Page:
Carnegie Hall, OC's Segerstrom Center partner for Chinese culture festival
A new bicoastal partnership between New York City's Carnegie Hall and Costa Mesa's Segerstrom Center for the Arts will bring select programming from an upcoming festival of Chinese culture in New York to the Orange County Performing Arts Center in fall 2009.
Announced today in New York by officials of both organizations, "Ancient Paths, Modern Voices: Celebrating Chinese Culture," to be presented Oct. 21-Nov. 10 in New York, will comprise 30 events presented throughout New York City, including musicians and performers traveling outside China for the first time.
The Costa Mesa offshoot, to be presented Oct. 15-Nov. 24, will include performers from the New York festival plus new programming made possible through alliances with Southern California arts institutions.
On both coasts, the lineup will feature leading Chinese musicians, including pianists Lang Lang (above) and Yuja Wang, pipa player Wu Man, composer-conductor Tan Dun and conductor Long Yu, and premieres of new compositions by Chen Qigang, Angel Lam and Dun. Also on the program will be the Quanzhou Marionette Theater from Fujian province in southern China, presenting a regional form of traditional Chinese opera.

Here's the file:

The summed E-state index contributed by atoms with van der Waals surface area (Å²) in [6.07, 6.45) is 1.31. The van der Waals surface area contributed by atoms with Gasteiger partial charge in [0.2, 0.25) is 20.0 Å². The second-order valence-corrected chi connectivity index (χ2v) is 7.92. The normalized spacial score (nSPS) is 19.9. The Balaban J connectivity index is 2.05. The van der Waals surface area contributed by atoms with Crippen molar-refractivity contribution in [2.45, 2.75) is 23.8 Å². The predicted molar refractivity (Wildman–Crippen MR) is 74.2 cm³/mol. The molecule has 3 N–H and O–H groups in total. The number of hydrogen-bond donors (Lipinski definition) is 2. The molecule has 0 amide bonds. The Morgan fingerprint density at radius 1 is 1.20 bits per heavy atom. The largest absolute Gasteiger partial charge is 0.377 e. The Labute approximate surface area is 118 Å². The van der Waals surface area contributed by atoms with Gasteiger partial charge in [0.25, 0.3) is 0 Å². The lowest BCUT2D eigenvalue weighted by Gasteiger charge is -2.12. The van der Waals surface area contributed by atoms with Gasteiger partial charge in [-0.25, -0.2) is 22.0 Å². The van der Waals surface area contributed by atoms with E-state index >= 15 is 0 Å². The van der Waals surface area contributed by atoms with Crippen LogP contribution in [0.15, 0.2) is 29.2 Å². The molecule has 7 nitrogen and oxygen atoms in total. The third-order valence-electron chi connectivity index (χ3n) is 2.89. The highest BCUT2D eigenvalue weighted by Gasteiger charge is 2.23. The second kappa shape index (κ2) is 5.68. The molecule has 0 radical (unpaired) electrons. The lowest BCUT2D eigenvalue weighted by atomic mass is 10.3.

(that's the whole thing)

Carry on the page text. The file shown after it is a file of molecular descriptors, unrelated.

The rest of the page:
"The idea is to do a continuing alliance -- partnership -- through the years, and the first project is this China festival," said Dean Corey, president and artistic director of the Philharmonic Society of Orange County, which will present the California version of the festival, in a telephone interview Tuesday from New York.
Corey said the collaboration was instigated by Henry Segerstrom, managing partner of South Coast Plaza (the Orange County festival's presenting sponsor), who brought Corey together with Carnegie Hall executive and artistic director Clive Gillinson. "We really came up with the idea in late October for us to put together, on our side of the fence, a smaller version of what Carnegie Hall is doing," Corey said.
Of future collaborative plans between the institutions, Corey added: "We've had some discussions. We haven't really come to any basic conclusions yet.... The idea is really to take advantage of what each of us finds and presents -- that's kind of the basic philosophy. So it's pretty simple."
The New York festival will include traditional and contemporary Chinese music, dance, film and visual arts presentations extended throughout the city through partnerships with the Asia Society, China Institute, the Juilliard School, the Metropolitan Museum of Art and other arts institutions.
-- Diane Haithman
Photos: Pianist Lang Lang performs with the Los Angeles Philharmonic at the Hollywood Bowl; Wu Man plays the pipa with the Kronos Quartet at UC Irvine. Credits: Lawrence K. Ho / Los Angeles Times (Lang Lang); Alexander Gallardo / Los Angeles Times (Wu Man).